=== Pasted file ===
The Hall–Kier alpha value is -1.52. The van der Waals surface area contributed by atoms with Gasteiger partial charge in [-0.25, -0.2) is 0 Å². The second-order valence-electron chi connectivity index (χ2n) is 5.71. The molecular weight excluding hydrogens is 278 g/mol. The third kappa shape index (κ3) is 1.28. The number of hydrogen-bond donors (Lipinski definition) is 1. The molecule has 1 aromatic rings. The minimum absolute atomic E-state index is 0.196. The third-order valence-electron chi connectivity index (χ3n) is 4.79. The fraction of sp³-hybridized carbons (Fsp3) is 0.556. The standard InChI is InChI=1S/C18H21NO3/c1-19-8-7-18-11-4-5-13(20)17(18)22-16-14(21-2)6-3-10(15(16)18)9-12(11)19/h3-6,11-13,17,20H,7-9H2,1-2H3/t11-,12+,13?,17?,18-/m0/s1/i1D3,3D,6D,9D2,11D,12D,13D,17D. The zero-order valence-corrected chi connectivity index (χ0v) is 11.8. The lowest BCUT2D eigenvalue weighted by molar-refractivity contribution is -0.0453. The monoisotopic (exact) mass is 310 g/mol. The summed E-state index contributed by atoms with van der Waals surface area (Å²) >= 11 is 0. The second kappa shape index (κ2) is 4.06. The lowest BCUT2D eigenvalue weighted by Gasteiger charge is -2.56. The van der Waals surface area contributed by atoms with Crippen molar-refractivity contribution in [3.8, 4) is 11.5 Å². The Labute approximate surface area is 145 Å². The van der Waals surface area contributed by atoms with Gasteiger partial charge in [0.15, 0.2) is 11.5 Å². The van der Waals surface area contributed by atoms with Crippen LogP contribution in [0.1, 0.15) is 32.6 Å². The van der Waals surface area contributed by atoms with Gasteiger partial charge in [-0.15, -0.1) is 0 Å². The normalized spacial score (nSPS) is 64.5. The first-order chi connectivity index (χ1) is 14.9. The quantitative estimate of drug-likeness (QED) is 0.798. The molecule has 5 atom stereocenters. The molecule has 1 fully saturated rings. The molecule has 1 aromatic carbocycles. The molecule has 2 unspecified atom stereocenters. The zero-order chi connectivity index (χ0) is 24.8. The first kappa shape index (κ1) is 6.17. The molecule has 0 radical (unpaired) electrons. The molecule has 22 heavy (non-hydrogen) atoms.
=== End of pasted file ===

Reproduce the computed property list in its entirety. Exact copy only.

The Hall–Kier alpha value is -1.52. The van der Waals surface area contributed by atoms with Gasteiger partial charge in [-0.25, -0.2) is 0 Å². The second-order valence-electron chi connectivity index (χ2n) is 5.71. The molecular weight excluding hydrogens is 278 g/mol. The third kappa shape index (κ3) is 1.28. The number of hydrogen-bond donors (Lipinski definition) is 1. The molecule has 1 aromatic rings. The minimum absolute atomic E-state index is 0.196. The third-order valence-electron chi connectivity index (χ3n) is 4.79. The fraction of sp³-hybridized carbons (Fsp3) is 0.556. The standard InChI is InChI=1S/C18H21NO3/c1-19-8-7-18-11-4-5-13(20)17(18)22-16-14(21-2)6-3-10(15(16)18)9-12(11)19/h3-6,11-13,17,20H,7-9H2,1-2H3/t11-,12+,13?,17?,18-/m0/s1/i1D3,3D,6D,9D2,11D,12D,13D,17D. The zero-order valence-corrected chi connectivity index (χ0v) is 11.8. The lowest BCUT2D eigenvalue weighted by molar-refractivity contribution is -0.0453. The monoisotopic (exact) mass is 310 g/mol. The summed E-state index contributed by atoms with van der Waals surface area (Å²) >= 11 is 0. The second kappa shape index (κ2) is 4.06. The lowest BCUT2D eigenvalue weighted by Gasteiger charge is -2.56. The van der Waals surface area contributed by atoms with Crippen molar-refractivity contribution in [3.8, 4) is 11.5 Å². The Labute approximate surface area is 145 Å². The van der Waals surface area contributed by atoms with Gasteiger partial charge in [0.15, 0.2) is 11.5 Å². The van der Waals surface area contributed by atoms with Crippen LogP contribution in [0.1, 0.15) is 32.6 Å². The van der Waals surface area contributed by atoms with Gasteiger partial charge in [-0.15, -0.1) is 0 Å². The normalized spacial score (nSPS) is 64.5. The first-order chi connectivity index (χ1) is 14.9. The quantitative estimate of drug-likeness (QED) is 0.798. The molecule has 5 atom stereocenters. The molecule has 1 fully saturated rings. The molecule has 1 aromatic carbocycles. The molecule has 2 unspecified atom stereocenters. The zero-order chi connectivity index (χ0) is 24.8. The first kappa shape index (κ1) is 6.17. The molecule has 0 radical (unpaired) electrons. The molecule has 22 heavy (non-hydrogen) atoms.